Gender representation in linguistic example sentences


  • Hadas Kotek
  • Sarah Babinski Yale University
  • Rikker Dockum Swarthmore College
  • Christopher Geissler Yale University



gender representation, implicit bias, syntax, publications, academia


Prior studies have shown that example sentences in syntax textbooks systematically under-represent women and perpetuate gender stereotypes (Macaulay & Brice 1994, 1997; Pabst et al. 2018). We examine the articles published over the past 20 years in Language, Linguistic Inquiry, and Natural Language & Linguistic Theory, and find striking similarities to this prior work. Among our findings, we show a stark imbalance of male (N=10807) to female (N=5019) arguments, and that male-gendered arguments are more likely to be subjects, and female arguments non-subjects. We show that female-gendered arguments are less likely to be referred to using pronouns and are more likely to be referred to using a kinship term, whereas male-gendered arguments are more likely to have occupations and to perpetrate violence. We show that this pattern has remained stable, with very little change, over the course of the twenty years that we examine, leading up to the present day. We conclude with a brief discussion of possible remedies and suggestions for improvement.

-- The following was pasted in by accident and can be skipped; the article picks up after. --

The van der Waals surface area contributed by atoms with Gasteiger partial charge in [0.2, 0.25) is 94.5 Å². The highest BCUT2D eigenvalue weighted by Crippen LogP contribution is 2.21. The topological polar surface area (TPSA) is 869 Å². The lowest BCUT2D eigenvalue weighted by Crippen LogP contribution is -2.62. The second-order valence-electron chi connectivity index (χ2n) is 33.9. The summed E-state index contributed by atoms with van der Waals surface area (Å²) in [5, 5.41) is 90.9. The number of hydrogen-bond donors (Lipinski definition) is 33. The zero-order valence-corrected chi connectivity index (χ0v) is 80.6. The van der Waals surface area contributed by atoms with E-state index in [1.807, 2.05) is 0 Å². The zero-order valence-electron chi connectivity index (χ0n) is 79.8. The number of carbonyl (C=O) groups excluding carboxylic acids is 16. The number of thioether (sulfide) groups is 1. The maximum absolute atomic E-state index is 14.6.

How to Cite

Kotek, Hadas, Sarah Babinski, Rikker Dockum, and Christopher Geissler. 2020. “Gender Representation in Linguistic Example Sentences”. Proceedings of the Linguistic Society of America 5 (1): 514–528.